DOUAUMONT, France (Reuters) - French President Nicolas Sarkozy paid tribute Tuesday to hundreds of World War One soldiers shot for disobeying orders, in a change of tone on the first Armistice Day without a living French veteran.
More than 600 French soldiers were executed by their own side during World War One, many for refusing to obey orders to continue to fight after a bloody and failed series of offensives in northeastern France in 1917. “France will never forget its children who died for it,” Sarkozy said in a speech paying tribute to the French and allied war dead that explicitly included those shot for cowardice or acts of mutiny.
“I think of these men of whom too much was asked, who were too exposed, who were sometimes sent to be massacred through mistakes by their commanders, of those men who, one day, no longer had the strength to fight,” he said.
The 1917 mutinies, in which many regiments refused to move from their own lines, raised fears among French leaders that the army could collapse and led to harsh reprisals against soldiers who disobeyed orders to fight.
World War One, fought out in large part on French soil between 1914and 1918, cost some 1.4 million French lives and remains firmly anchored in French memories but there has been growing debate about the best way to mark the event.
This year’s Armistice Day was the first without a French veteran after the death earlier this year of Lazare Ponticelli, an Italian-born immigrant who joined the Foreign Legion as a 16- year-old and who was the last French survivor of the war.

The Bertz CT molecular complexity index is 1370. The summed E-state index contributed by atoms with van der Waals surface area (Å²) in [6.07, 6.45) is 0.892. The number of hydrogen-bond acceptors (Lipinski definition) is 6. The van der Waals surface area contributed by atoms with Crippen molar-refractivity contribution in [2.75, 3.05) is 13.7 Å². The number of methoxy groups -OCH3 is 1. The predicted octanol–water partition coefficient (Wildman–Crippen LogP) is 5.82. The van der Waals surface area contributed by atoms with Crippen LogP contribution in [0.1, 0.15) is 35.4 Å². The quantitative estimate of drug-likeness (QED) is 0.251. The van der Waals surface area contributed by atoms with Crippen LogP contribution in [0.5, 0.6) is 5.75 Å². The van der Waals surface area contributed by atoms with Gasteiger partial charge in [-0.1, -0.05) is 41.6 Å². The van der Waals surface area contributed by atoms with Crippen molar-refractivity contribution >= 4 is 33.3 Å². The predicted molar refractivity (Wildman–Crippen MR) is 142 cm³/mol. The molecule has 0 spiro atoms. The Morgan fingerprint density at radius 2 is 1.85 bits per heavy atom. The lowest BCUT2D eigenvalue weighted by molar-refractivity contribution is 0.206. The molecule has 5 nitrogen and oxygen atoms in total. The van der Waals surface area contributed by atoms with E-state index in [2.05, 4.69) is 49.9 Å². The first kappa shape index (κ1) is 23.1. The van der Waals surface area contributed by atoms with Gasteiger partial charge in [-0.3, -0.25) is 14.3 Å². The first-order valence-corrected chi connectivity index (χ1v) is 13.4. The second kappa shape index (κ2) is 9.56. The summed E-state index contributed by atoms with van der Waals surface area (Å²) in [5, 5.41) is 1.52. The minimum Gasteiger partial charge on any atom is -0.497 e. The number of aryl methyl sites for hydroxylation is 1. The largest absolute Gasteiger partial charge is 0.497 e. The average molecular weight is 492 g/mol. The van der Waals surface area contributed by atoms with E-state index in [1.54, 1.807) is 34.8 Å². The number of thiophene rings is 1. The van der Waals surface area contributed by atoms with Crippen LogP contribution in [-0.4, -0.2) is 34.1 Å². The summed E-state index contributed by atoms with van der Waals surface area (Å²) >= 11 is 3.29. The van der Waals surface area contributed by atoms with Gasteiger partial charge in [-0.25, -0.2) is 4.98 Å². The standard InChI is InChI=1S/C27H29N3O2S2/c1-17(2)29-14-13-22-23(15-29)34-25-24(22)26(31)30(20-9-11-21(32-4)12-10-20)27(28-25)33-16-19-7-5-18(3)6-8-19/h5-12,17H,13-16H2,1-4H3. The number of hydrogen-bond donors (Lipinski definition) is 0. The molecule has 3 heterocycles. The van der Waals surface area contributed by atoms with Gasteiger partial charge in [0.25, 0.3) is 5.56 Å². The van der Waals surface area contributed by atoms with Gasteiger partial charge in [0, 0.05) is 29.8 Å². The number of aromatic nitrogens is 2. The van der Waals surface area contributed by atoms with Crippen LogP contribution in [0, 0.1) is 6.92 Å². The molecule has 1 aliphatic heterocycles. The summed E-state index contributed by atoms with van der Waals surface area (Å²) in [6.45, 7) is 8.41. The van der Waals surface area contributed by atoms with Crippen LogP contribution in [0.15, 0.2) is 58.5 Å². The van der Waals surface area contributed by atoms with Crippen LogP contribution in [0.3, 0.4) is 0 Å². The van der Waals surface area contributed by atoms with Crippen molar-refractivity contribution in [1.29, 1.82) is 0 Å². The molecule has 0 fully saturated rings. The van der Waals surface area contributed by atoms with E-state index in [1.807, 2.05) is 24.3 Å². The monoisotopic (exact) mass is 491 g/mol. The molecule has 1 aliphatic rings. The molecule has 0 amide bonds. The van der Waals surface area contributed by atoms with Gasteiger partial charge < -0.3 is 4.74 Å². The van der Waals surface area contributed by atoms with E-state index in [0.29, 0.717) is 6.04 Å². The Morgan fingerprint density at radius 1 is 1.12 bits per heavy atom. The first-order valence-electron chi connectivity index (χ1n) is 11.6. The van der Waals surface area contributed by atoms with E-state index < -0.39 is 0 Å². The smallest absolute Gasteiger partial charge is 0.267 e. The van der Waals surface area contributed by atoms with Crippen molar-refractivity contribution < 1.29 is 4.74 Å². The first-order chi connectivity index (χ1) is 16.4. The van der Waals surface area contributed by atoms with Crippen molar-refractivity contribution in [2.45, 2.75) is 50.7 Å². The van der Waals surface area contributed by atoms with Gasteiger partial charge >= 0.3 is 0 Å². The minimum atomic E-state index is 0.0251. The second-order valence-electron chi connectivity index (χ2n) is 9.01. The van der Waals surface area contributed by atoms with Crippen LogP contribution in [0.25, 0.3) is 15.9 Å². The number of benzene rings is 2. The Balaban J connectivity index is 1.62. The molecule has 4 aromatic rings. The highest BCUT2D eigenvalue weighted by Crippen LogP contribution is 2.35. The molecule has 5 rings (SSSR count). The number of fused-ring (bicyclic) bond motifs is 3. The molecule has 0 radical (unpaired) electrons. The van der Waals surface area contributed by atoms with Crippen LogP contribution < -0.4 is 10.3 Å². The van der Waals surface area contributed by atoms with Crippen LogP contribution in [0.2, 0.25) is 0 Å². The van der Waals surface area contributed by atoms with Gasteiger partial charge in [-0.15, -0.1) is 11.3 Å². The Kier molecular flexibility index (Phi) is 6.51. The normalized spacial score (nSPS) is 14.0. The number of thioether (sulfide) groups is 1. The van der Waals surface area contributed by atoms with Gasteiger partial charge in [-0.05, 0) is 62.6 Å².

In his speech, delivered on the site of the Battle of Verdun rather than at the traditional site before the Arc de Triomphe in Paris, Sarkozy said the time had come to recognise that many of those executed had been pushed beyond endurance.
“That total war ruled out any indulgence, any weakness but 90 years after the end of the war, I wish to say in the name of our nation that many of those who were executed at the time did not dishonour themselves, were not cowards but went to the extreme limits of their strength.”
The speech made no mention of a possible posthumous pardon but the minister in charge of veterans affairs said earlier this year that France would consider clearing the names of many of those shot for refusing to obey orders.
In 2006, Britain posthumously pardoned 306 men shot for desertion or cowardice during World War One, many of whom were believed to be suffering from psychological trauma.
There have been several previous attempts in France to rehabilitate soldiers shot as an example and dozens were cleared during the 1930s, but the most recent serious bid was rejected by former President Jacques Chirac in 1998.
Writing by James Mackenzie; editing by Ralph Boulton
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